We analyze the convergence rate of Jacobi as follows. We present only the final results; for details, see any good text on numerical linear algebra, such as "Lecture Notes on Numerical Linear Algebra", J. Demmel, Berkeley Lecture Notes in Mathematics, Mathematics Dept, UC Berkeley (coming next semester to a URL near you). To state the result we define the error as the root-sum-of-squares of the error at each grid point:

   error(m) = sqrt( sum_{ij} ( U(i,j,m) - U(i,j) )^2 )
It turns out that Jacobi decreases the error by a constant factor rho_Jacobi(n) < 1 depending on dimension at each step:
   error(m) <= rho_Jacobi(n) * error(m-1)
            <= ( rho_Jacobi(n) )^m * error(0)
   rho_Jacobi(n) = cos(pi/(n+1))
When n is large, the interesting case, we can approximate rho_Jacobi(n) by
   rho_Jacobi(n) ~ 1 - .5*(pi/(n+1))^2
which gets closer to 1 as n grows. So to decrease the error by a factor of 2, say, requires taking m iterations where
      .5 > ( rho_Jacobi(n) )^m 
         ~ ( 1 - .5*(pi/(n+1))^2 )^m
         ~ 1 - .5*(pi/(n+1))^2 * m         ... when n is large
       m ~ ((n+1)/pi)^2
In other words, convergence gets slower for large problems, with the number of steps proportional to N = n^2. This make the serial complexity
    Serial complexity of Jacobi = number_of_steps * cost_per_step
                                = O(N) * O(N)
                                = O(N^2)
This is easy to implement in parallel, because each grid cell value may be updated independently. On a PRAM, this means the cost per step is O(1), lowering the PRAM complexity to O(N). On a realistic parallel machine, one would simply assign grid point (i,j) to processors in a block fashion as shown below, and have each processor update the values of U(i,j,m+1) at the grid point it owns. This requires U values on the boundary of the blocks to be communicated to neighboring processors. When n >> p, so that each processor owns a large number n^2/p of grid points, the amount of data communicated, n/p words with each neighbor, will be relatively small.

To express the parallel running time in detail, we let

     p = number of processors
     f = time per flop
     alpha = startup for a message
     beta = time per word in a message
     Time(Jacobi) = number_of_steps * cost_per_step
                  = O(N) * ( (N/p)*f + alpha + (n/p)*beta )
                         ... O(N/p) flops to update local values
                         ... alpha for the start up of messages to each neighbor
                         ... O(n/p) boundary value communicated to neighbors
                  = O(N^2/p)*f + O(N)*alpha + O(N^(3/2) /p)*beta
Later we will compare this expression to similar expressions for other methods.

The phenomenon of convergence slowing down, and needing to take more steps for large problems, is a common phenomenon for many methods and problems. It is not true for Multigrid, however, which takes a constant number of iterations to decrease the error by a constant factor, and so makes it very attractive.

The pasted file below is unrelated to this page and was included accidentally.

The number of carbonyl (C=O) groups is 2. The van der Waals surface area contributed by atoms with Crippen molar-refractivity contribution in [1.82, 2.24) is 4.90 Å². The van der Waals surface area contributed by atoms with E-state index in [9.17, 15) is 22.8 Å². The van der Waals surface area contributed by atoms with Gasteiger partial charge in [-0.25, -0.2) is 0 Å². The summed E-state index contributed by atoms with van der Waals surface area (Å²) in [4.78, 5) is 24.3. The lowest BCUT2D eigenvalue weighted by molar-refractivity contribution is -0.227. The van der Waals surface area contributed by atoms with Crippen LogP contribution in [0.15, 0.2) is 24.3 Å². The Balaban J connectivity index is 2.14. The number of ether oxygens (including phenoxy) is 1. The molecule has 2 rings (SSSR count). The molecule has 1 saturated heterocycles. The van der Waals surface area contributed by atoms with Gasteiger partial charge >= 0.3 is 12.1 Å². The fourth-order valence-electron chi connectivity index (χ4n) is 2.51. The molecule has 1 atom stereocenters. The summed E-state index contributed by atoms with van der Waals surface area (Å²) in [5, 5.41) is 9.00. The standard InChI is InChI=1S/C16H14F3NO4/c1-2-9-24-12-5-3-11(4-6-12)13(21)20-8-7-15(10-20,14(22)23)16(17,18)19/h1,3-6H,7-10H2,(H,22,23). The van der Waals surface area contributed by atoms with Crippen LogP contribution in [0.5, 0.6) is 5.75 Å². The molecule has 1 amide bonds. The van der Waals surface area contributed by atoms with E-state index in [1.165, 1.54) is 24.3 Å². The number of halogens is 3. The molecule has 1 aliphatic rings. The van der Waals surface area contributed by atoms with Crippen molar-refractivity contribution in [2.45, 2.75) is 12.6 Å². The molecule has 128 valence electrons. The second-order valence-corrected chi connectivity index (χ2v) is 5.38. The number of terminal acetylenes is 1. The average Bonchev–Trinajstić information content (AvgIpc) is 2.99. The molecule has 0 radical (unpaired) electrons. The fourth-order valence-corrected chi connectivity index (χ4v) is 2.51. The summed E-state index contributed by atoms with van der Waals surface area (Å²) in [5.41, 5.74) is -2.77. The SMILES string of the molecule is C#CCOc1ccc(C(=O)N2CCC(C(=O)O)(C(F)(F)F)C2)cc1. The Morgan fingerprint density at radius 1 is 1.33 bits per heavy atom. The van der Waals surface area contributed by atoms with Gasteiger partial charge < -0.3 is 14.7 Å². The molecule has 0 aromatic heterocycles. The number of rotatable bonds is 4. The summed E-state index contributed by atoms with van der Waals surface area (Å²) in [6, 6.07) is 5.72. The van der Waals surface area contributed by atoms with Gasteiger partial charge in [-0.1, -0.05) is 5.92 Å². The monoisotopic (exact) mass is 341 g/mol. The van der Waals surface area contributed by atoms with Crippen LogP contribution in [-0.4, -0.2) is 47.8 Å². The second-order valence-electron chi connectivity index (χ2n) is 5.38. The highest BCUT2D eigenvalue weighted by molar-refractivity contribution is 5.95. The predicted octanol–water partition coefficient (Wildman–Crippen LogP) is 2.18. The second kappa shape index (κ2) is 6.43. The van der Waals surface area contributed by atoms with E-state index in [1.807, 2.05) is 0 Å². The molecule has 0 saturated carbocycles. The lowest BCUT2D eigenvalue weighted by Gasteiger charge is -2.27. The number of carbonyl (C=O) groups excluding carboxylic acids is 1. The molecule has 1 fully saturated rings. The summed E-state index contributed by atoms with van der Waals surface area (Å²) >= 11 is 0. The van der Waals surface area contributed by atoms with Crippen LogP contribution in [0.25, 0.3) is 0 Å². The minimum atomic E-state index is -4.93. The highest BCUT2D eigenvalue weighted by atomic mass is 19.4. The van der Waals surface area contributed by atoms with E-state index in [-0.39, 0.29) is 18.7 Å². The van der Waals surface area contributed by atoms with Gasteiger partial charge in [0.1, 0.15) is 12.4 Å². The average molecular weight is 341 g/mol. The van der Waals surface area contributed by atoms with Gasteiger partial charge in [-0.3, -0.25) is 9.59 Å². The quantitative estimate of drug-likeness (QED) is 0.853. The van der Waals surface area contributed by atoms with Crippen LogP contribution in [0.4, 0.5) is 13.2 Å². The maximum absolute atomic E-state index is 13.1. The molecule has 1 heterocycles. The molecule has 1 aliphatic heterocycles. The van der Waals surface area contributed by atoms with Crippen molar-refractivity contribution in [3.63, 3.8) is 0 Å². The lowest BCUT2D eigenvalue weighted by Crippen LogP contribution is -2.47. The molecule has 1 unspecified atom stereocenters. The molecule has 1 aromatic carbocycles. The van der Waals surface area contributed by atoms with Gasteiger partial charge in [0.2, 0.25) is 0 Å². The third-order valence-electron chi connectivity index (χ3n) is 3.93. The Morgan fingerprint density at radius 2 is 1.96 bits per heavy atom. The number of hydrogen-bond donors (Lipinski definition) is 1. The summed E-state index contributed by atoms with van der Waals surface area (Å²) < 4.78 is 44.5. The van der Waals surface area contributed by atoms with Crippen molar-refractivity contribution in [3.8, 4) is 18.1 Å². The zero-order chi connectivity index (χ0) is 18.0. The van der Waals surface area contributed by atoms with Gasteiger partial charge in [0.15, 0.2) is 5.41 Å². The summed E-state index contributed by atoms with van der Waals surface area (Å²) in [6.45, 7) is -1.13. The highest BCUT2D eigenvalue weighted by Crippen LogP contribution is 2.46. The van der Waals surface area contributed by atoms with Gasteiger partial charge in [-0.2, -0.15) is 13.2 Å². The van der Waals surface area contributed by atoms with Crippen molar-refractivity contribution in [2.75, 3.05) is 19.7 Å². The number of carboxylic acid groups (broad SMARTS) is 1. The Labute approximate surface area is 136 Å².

Successive Overrelaxation (SOR)

This method is similar to Jacobi in that it computes an iterate U(i,j,m+1) as a linear combination of its neighbors. But the linear combination and order of updates are different. We motivate it by describing two improvements on Jacobi.

The first improvement is motivated by examining the serial implementation, and noticing that while evaluating

     U(i,j,m+1) = (U(i-1,j,m) + U(i+1,j,m) + U(i,j-1,m) + U(i,j+1,m) + b(i,j))/4
new values for the solution at some of the grid points on the right hand side are already available, and may be used. This leads to the algorithm
     U(i,j,m+1) = (U(i-1,j,latest) + U(i+1,j,latest) + 
                   U(i,j-1,latest) + U(i,j+1,latest) + b(i,j) )/4
where "latest" is either m or m+1, depending on whether that particular grid point has been updated already. This depends on the order in which we loop through the (i,j) pairs. For example, if we use the same rowwise ordering as in an earlier figure, we get the so-called Gauss-Seidel algorithm:
       for i=1 to n
           for j=1 to n
               U(i,j,m+1) = (U(i-1,j,m+1) + U(i+1,j,m) + 
                             U(i,j-1,m+1) + U(i,j+1,m) + b(i,j) )/4
           end for
       end for
This particular update order cannot be straightforwardly parallelized, because there is a recurrence, with each U(i,j,m+1) depending on the immediately previously updated value U(i-1,j,m+1).

So instead we loop through the grid points in the Red-Black order (named after the resemblance to a chess board) shown below.

The idea is to update all the black points, followed by all the red points. The black grid points are connected only to red grid points, and so can all be updated simultaneously using the most recent red values. Then the red values can be updated using the most recent black values. This yields the following algorithm: